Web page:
Many states prohibit minors from drinking alcohol until the age of 21.  Most states now have restrictive driving licenses until an individual reaches the age of 21.  Persons cannot vote until they reach the age of 18.  The reasons why state laws limit driving licenses and drinking alcohol is due to a realization that juveniles and teenagers are not often sufficiently able to reach sound decisions that will affect their lives.


The U. S. criminal justice system is one that is presumably  based on justice and fairness.  Many prosecutors ask for sentences that are just and fair.  While many sentences handed out by judges seem neither just or fair when it comes to mandatory sentencing, this is an opportunity for the Supreme Court to do what is just and fair.


If teenagers cannot be relied upon to drink alcohol or drive responsibility until reaching a certain age, it is difficult to see how they can be relied upon to make appropriate judgments when it comes to more gruesome issues like taking someone’s life.  That is not to suggest that in either of these situations that no punishment should be given.  The punishment for any particular crime should take into account any mitigating circumstances such as age, mental ability, IQ and any other relevant  factors.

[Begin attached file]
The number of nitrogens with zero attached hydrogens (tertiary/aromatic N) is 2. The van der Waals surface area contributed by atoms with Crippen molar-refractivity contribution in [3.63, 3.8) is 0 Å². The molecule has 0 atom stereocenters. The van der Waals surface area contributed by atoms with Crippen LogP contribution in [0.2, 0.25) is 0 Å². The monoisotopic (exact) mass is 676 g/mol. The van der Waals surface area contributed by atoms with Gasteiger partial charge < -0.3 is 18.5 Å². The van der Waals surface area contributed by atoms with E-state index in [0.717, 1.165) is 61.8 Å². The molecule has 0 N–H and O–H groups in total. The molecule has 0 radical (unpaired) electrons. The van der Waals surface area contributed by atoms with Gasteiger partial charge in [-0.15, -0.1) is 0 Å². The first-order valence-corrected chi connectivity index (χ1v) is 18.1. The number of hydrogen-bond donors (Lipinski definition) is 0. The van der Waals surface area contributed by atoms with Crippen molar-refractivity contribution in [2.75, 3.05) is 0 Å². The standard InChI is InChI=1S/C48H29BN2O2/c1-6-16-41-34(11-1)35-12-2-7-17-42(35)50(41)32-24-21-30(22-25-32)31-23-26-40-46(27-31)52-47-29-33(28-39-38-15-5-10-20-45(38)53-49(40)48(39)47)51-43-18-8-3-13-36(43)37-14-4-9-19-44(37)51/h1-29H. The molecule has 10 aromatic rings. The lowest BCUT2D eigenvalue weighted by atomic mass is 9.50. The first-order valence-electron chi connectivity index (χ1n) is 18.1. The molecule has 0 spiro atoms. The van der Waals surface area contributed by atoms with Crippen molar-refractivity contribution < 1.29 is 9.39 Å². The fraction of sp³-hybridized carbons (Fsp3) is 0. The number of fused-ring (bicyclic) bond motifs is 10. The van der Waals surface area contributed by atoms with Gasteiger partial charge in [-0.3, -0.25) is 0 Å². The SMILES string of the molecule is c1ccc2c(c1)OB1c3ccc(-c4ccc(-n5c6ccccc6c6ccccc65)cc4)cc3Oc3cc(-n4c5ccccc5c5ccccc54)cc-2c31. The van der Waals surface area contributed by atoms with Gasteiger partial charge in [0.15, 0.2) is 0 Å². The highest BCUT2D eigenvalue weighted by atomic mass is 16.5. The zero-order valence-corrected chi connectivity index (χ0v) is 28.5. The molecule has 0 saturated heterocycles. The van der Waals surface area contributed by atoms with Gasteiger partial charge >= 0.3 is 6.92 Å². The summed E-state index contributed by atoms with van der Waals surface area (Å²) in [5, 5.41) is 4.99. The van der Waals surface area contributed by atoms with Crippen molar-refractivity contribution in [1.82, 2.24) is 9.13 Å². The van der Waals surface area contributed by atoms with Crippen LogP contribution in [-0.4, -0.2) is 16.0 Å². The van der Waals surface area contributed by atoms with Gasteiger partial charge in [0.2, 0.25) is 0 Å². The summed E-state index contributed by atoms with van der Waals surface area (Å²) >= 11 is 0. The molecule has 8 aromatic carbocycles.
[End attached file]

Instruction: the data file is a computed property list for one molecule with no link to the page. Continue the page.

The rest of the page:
It is never too late for the criminal justice system to be fair and just.  Justice has no time limits.  While many victims may object on the grounds of opening old wounds. I beg to disagree as that being a valid  reason for the Supreme Court to  do what is fair and just.


Those who are exonerated years later are given freedom. There is no statute of limitations on the court reversing any wrongs and doing what justice and fairness demand.  It’s never too late  for the  Supreme Court and our criminal justice system to be just and fair.



Debbie Hines is a trial lawyer and former prosecutor.  She often appears on air on Al Jazeera, MSNBC, CBS News, C-Span, BET, Fox 5, PBS News Hour and others.